The Lower Sioux Indian Community, near Morton, Minn., has a little more than 1,100 residents and 1,473 acres of mostly sandy soil, but it could soon lead the nation in production of hemp-infused construction materials.   

Construction is underway at the Lower Sioux Community, also known as the Mdewakanton Tribal Reservation, on a 20,000-sq-ft manufacturing campus in Redwood County, Minn. The Lower Sioux are already growing hemp on their acreage and plan to process it into a construction material made of lime, hemp and water called hempcrete. They plan to use  hempcrete to build homes with it for members of the tribe. 

"We're still not a fully formed, cohesive, vertically integrated system yet, but we're getting there," says Earl Pendleton, a former elected member of the Lower Sioux Tribal Council, who led the effort to both grow hemp and build a campus with a production facility to produce hemprcrete. "We're finally at the point where we can build with it. And that's when I knew this was the final step, the final stage."

A steel skeleton for the production facility has been erected in the community and contractor Loeffler Construction and Consulting is working to complete the $6.2-million project completed by the end of April. The project is financed by money the community raised from its existing hemp program, sustainability grants and loans.

Hemp's Long Construction History

While hempcrete has been used abroad as a building material for decades, and has been used to make complicated projects in France since the '90s, making it in the U.S. wasn't allowed under federal law until the 2018 farm bill legalized the industrial production of hemp, the portion of cannabis sativa (the marijuana plant) that's been used for hundreds of years in products such as rope, textiles and paper. Way back in 1937, The Marihuana Tax Act effectively outlawed hemp production in the U.S., despite the part of the plant that produces hemp has hardly any tetrahydrocannabinol (THC), the psychoactive chemical in cannabis. 

Hemp comes from the same species of plant as marijuana but, from a legal standpoint, "marijuana" refers to cannabis that has more than 0.3% THC by dry weight. Any part of the plant lower in THC content is legally considered hemp. The inner woody core of the hemp plant (shives or hurd) is mixed with a lime-based binder, water and sometimes additional pozzolans to make the building material known as hempcrete or hemp lime.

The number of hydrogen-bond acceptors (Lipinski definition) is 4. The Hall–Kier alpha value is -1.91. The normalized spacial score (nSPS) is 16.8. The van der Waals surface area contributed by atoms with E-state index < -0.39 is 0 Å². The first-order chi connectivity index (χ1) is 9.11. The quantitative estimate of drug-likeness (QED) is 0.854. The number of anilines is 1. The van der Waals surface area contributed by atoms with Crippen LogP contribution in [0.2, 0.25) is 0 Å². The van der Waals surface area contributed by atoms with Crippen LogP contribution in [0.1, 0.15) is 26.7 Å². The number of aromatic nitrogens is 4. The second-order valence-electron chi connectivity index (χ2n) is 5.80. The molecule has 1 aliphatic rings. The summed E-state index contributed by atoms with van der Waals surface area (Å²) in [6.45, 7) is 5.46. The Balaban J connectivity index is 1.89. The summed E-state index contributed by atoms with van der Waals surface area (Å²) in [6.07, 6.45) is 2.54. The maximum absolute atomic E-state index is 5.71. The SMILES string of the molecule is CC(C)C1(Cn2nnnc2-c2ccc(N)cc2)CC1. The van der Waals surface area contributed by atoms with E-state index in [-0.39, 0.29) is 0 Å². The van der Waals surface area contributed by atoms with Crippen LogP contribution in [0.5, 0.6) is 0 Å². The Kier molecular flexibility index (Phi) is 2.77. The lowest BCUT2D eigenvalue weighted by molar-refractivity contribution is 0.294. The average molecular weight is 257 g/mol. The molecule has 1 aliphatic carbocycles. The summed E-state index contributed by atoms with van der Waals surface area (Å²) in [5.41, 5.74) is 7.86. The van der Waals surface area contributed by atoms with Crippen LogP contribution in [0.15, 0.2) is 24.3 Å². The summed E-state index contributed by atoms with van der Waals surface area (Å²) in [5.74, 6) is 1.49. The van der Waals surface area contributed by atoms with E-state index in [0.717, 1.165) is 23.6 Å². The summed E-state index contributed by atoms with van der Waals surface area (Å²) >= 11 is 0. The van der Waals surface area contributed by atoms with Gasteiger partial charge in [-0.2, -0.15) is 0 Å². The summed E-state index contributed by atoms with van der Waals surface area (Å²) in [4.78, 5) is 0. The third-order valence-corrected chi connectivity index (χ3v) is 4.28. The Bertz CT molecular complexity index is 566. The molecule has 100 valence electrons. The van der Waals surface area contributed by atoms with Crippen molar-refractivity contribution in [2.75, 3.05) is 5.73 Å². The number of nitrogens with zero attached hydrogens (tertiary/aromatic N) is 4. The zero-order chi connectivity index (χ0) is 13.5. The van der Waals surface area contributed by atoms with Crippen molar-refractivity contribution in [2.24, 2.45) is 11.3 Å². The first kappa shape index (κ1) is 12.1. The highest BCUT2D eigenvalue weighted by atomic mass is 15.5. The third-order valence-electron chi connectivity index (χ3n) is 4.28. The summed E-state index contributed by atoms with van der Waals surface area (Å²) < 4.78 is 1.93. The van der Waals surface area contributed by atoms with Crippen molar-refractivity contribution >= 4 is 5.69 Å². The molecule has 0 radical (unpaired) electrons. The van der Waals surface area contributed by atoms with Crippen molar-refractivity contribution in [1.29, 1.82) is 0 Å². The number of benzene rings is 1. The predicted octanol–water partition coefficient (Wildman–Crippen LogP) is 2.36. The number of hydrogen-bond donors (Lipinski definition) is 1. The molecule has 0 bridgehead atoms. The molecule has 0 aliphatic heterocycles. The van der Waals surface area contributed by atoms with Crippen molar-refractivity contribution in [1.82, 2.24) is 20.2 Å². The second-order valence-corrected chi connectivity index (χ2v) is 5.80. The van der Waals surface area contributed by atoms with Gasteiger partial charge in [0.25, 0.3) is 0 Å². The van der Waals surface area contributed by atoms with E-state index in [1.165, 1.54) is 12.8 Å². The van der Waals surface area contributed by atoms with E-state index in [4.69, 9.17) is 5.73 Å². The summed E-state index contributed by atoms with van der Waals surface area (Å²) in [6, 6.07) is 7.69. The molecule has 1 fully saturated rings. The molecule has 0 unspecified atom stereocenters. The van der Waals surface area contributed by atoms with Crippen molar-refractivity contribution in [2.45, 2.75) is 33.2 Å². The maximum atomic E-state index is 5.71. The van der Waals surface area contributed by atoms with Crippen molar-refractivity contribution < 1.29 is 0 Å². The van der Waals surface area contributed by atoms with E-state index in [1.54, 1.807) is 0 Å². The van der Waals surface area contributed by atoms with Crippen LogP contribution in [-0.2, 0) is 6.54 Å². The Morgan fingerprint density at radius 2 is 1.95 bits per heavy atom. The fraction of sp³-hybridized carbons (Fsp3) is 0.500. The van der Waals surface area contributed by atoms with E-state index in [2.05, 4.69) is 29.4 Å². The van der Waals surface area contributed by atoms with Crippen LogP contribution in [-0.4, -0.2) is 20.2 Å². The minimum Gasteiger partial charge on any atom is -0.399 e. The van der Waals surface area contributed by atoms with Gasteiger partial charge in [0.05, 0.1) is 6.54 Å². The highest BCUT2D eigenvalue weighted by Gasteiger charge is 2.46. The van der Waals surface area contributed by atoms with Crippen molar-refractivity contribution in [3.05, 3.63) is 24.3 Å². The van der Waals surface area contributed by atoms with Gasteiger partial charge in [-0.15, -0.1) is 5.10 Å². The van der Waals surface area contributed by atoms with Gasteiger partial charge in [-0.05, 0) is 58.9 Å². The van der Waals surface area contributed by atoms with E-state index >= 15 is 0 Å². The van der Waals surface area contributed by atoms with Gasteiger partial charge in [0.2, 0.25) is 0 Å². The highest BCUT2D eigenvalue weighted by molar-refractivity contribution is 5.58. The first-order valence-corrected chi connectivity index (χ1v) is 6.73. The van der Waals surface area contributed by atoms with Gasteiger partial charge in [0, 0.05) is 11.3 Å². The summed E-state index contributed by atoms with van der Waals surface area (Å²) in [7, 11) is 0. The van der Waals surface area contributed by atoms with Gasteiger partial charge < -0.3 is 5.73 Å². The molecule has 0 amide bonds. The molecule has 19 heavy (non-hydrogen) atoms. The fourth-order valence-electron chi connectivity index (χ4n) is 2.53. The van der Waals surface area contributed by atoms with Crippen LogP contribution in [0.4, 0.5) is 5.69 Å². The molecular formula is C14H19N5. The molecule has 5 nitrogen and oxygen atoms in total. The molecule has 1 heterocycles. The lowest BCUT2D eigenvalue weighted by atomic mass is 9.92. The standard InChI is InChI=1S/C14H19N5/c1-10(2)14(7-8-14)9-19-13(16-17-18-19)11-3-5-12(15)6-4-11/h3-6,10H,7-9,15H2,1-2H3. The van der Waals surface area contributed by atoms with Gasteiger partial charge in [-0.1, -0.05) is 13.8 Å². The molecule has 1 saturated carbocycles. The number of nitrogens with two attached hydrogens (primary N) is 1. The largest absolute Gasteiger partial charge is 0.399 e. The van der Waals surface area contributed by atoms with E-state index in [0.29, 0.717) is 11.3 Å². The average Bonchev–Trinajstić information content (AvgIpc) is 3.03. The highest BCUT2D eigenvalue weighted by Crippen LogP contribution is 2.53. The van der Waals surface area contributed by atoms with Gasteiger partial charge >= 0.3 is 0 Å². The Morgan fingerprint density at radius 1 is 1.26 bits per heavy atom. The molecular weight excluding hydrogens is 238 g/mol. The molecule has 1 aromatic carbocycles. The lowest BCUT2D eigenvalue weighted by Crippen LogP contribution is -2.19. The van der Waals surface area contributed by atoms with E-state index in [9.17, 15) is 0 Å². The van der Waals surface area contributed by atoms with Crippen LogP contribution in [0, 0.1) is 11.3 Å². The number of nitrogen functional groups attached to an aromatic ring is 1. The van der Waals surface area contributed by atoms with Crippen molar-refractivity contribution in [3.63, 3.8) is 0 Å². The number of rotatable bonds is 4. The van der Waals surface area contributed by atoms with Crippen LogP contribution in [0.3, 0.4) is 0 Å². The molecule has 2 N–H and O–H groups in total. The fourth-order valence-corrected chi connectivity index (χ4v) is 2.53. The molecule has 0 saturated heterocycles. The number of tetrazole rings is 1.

The mix is a lightweight, self-insulating material that can be formed into blocks, cast-in-place or sprayed between framing cavities to set up like stucco or plaster. Hemp can be cultivated in 90 to 120 days and is able to grow in adverse conditions since it is a weed.

A Cambridge study found that the fibrous plant can absorb around six tons of carbon dioxide per acre during its growth phase, making it a much better option for capturing CO2 than trees.

Building materials are responsible for around 11% of carbon dioxide production worldwide, so alternatives such as mycelium (mushroom roots) and algae are being used in building materials to reduce that number today, but none of these materials have the longevity and track record of long-time, safe and effective use that hemp does.

Before the 1937 act, hemp panels were used in Henry Ford's Model T automobile. Hempcrete was approved for use in residential construction by the International Code Council in October 2022.

The U.S. Hemp Building Association, a U.S. Green Building Council member group that's presented at the Greenbuild Trade Show, is working to get hempcrete and other hemp products approved for use in commercial construction, but is still in the testing phase of its application for the International Building Code, board member Tai Olson, of Chicago-based US Heritage Group, said in the organization's newsletter.  

“We’re really just looking for a way to get two elements, thermal rating and fire rating into the commercial building codes,” Olson said.

Hemp Brings a Future